A federal jury on Thursday awarded $350,000 to the family of a Marine who previously lived in a mold-infested military housing complex in Norfolk, according to the family's lawyer.
The figure, however, was described by one of the family's lawyers as a "disappointment." The attorney, who had sought $8 million in damages, said he would ask the judge to substitute a larger number. In the alternative, he wants the judge to set aside the verdict and order a new trial.
"I think there was confusion among the jurors," Stephen M. Smith said, noting the jury found Mid-Atlantic Military Family Communities -- a subsidiary of Lincoln Military Housing -- negligent for the mold but not in violation of his client's lease agreement. "It's contradictory."
A spokesman for Lincoln Military Housing declined to comment Thursday.
The lawsuit involved Mid-Atlantic Military Family Communities and the family of Gunnery Sgt. Joe Federico.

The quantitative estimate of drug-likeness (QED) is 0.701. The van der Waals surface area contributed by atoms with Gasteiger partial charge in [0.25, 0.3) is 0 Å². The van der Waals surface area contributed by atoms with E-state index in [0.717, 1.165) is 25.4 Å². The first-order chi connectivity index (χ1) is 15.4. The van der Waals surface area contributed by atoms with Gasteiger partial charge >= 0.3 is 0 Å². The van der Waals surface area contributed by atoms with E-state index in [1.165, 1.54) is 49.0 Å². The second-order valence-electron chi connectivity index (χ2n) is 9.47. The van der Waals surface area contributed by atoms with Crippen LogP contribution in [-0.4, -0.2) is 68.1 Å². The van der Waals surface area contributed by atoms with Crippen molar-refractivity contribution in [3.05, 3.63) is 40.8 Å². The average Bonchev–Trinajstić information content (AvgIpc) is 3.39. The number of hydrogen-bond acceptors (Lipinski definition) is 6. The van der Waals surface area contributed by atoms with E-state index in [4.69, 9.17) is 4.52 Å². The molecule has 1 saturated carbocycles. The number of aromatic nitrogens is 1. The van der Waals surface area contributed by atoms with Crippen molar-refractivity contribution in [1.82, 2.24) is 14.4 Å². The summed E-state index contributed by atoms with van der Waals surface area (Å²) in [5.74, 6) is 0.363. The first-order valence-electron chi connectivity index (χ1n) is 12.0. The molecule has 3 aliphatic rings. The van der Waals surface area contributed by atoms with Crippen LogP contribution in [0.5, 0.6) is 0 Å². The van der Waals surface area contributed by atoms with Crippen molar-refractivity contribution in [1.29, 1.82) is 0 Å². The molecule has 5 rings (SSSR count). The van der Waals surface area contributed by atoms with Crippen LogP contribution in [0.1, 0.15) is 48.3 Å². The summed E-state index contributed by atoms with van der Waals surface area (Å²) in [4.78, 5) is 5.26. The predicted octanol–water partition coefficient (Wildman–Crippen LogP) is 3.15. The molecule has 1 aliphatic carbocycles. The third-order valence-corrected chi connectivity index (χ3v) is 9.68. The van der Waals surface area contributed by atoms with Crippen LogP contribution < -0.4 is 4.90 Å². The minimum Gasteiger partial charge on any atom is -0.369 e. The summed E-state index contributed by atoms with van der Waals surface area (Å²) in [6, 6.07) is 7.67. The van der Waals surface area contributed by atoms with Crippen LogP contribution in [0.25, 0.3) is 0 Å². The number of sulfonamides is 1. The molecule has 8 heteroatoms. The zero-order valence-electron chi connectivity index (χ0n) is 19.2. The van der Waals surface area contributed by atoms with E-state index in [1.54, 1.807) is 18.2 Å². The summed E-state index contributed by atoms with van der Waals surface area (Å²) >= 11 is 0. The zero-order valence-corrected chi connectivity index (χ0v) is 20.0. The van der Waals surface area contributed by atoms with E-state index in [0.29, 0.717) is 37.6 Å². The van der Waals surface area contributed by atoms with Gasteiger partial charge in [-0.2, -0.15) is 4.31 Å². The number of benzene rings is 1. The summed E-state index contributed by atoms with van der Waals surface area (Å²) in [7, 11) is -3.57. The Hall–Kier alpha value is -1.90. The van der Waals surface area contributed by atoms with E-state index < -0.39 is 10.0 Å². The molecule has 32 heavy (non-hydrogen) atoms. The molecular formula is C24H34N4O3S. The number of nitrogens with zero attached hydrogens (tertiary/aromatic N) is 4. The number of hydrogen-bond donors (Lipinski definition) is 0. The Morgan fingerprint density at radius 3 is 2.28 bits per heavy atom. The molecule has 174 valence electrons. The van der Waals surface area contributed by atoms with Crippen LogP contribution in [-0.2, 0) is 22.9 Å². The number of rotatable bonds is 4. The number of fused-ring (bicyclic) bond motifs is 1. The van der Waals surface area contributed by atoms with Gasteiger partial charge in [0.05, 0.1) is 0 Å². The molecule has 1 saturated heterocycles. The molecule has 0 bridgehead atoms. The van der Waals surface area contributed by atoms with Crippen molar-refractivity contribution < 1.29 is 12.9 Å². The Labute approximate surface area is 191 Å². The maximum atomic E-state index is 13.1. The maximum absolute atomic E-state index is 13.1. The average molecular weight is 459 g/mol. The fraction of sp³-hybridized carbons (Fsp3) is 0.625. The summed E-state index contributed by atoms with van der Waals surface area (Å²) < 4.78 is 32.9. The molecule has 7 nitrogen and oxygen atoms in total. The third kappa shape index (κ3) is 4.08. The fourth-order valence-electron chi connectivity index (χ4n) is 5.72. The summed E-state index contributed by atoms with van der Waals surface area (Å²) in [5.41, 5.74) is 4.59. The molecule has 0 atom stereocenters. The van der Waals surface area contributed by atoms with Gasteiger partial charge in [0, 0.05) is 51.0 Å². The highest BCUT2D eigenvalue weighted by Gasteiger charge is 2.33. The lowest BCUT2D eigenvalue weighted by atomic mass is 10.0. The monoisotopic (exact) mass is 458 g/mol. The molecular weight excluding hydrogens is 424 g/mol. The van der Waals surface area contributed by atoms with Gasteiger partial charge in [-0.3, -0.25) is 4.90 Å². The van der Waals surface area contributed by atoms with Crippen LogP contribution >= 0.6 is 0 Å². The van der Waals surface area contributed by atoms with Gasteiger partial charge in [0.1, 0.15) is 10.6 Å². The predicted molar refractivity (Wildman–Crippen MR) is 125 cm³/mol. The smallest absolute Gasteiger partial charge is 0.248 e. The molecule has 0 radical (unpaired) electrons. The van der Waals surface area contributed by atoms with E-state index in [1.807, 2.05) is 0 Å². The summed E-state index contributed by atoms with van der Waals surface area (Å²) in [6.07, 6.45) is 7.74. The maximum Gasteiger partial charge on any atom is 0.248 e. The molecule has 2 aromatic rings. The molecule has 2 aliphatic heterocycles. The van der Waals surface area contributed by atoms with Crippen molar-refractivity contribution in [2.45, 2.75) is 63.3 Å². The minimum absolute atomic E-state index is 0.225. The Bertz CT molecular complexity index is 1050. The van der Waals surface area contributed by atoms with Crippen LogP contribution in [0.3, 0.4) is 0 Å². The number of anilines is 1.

During a two-week trial in U.S. District Court, Smith blamed the mold at the Norwich Manor complex for a host of illnesses. Among other things, he claimed, the mold caused the family to suffer permanent brain damage.
The trial started with a win for the plaintiffs. U.S. District Judge Raymond Jackson ruled the complex's defense attorneys failed to provide potentially damning evidence to the plaintiffs in a timely fashion. As punishment, he ordered the defense attorneys to stipulate at trial that there was mold in the property and that remediation was required.
The defense was free to argue that the mold did not cause the injuries in question and that the complex owners took reasonable efforts to fix the water problem.
Additional lawsuits involving other former tenants are expected. Smith said 19 are filed, and more people are calling every day.
"Hundreds," he said. "This may be going on for years and years."